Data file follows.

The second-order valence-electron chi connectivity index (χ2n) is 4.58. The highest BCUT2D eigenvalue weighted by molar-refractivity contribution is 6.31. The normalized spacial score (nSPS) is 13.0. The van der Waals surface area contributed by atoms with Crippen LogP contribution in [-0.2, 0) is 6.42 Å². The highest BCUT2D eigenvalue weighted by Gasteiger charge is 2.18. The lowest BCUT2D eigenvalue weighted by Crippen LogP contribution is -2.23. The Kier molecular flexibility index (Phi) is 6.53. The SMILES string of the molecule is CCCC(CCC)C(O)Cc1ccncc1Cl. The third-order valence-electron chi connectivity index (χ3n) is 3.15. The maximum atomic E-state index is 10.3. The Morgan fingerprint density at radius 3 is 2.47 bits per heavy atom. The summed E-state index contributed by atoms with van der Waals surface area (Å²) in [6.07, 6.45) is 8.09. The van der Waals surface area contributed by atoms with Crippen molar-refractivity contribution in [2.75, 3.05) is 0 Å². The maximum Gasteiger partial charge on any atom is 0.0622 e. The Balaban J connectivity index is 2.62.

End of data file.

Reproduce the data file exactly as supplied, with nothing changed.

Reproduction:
The second-order valence-electron chi connectivity index (χ2n) is 4.58. The highest BCUT2D eigenvalue weighted by molar-refractivity contribution is 6.31. The normalized spacial score (nSPS) is 13.0. The van der Waals surface area contributed by atoms with Crippen LogP contribution in [-0.2, 0) is 6.42 Å². The highest BCUT2D eigenvalue weighted by Gasteiger charge is 2.18. The lowest BCUT2D eigenvalue weighted by Crippen LogP contribution is -2.23. The Kier molecular flexibility index (Phi) is 6.53. The SMILES string of the molecule is CCCC(CCC)C(O)Cc1ccncc1Cl. The third-order valence-electron chi connectivity index (χ3n) is 3.15. The maximum atomic E-state index is 10.3. The Morgan fingerprint density at radius 3 is 2.47 bits per heavy atom. The summed E-state index contributed by atoms with van der Waals surface area (Å²) in [6.07, 6.45) is 8.09. The van der Waals surface area contributed by atoms with Crippen molar-refractivity contribution in [2.75, 3.05) is 0 Å². The maximum Gasteiger partial charge on any atom is 0.0622 e. The Balaban J connectivity index is 2.62.